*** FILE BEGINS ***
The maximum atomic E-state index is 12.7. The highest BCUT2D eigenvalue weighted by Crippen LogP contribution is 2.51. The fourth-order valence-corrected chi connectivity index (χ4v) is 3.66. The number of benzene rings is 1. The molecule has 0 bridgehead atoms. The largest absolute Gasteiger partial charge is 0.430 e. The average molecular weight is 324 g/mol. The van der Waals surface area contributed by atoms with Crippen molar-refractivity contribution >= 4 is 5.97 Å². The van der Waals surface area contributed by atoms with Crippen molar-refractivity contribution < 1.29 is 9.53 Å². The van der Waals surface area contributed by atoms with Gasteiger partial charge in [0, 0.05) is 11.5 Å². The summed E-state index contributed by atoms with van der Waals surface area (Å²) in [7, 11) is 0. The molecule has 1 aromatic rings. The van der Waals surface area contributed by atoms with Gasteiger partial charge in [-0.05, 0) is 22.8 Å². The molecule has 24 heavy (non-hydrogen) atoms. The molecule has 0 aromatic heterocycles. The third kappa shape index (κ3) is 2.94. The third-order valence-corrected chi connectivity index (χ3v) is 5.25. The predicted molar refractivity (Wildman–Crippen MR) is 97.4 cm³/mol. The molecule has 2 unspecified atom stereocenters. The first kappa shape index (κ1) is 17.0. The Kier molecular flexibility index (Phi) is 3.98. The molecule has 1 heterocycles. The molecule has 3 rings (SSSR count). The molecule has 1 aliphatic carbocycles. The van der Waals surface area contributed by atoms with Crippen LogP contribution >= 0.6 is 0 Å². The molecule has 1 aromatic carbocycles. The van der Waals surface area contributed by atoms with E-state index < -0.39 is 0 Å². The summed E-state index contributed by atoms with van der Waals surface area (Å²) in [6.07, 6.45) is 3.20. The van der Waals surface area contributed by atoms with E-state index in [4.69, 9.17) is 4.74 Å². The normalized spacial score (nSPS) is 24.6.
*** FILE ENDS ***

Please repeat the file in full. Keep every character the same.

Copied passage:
The maximum atomic E-state index is 12.7. The highest BCUT2D eigenvalue weighted by Crippen LogP contribution is 2.51. The fourth-order valence-corrected chi connectivity index (χ4v) is 3.66. The number of benzene rings is 1. The molecule has 0 bridgehead atoms. The largest absolute Gasteiger partial charge is 0.430 e. The average molecular weight is 324 g/mol. The van der Waals surface area contributed by atoms with Crippen molar-refractivity contribution >= 4 is 5.97 Å². The van der Waals surface area contributed by atoms with Crippen molar-refractivity contribution < 1.29 is 9.53 Å². The van der Waals surface area contributed by atoms with Gasteiger partial charge in [0, 0.05) is 11.5 Å². The summed E-state index contributed by atoms with van der Waals surface area (Å²) in [7, 11) is 0. The molecule has 1 aromatic rings. The van der Waals surface area contributed by atoms with Gasteiger partial charge in [-0.05, 0) is 22.8 Å². The molecule has 24 heavy (non-hydrogen) atoms. The molecule has 0 aromatic heterocycles. The third kappa shape index (κ3) is 2.94. The third-order valence-corrected chi connectivity index (χ3v) is 5.25. The predicted molar refractivity (Wildman–Crippen MR) is 97.4 cm³/mol. The molecule has 2 unspecified atom stereocenters. The first kappa shape index (κ1) is 17.0. The Kier molecular flexibility index (Phi) is 3.98. The molecule has 1 heterocycles. The molecule has 3 rings (SSSR count). The molecule has 1 aliphatic carbocycles. The van der Waals surface area contributed by atoms with Crippen LogP contribution >= 0.6 is 0 Å². The molecule has 1 aromatic carbocycles. The van der Waals surface area contributed by atoms with E-state index < -0.39 is 0 Å². The summed E-state index contributed by atoms with van der Waals surface area (Å²) in [6.07, 6.45) is 3.20. The van der Waals surface area contributed by atoms with E-state index in [4.69, 9.17) is 4.74 Å². The normalized spacial score (nSPS) is 24.6.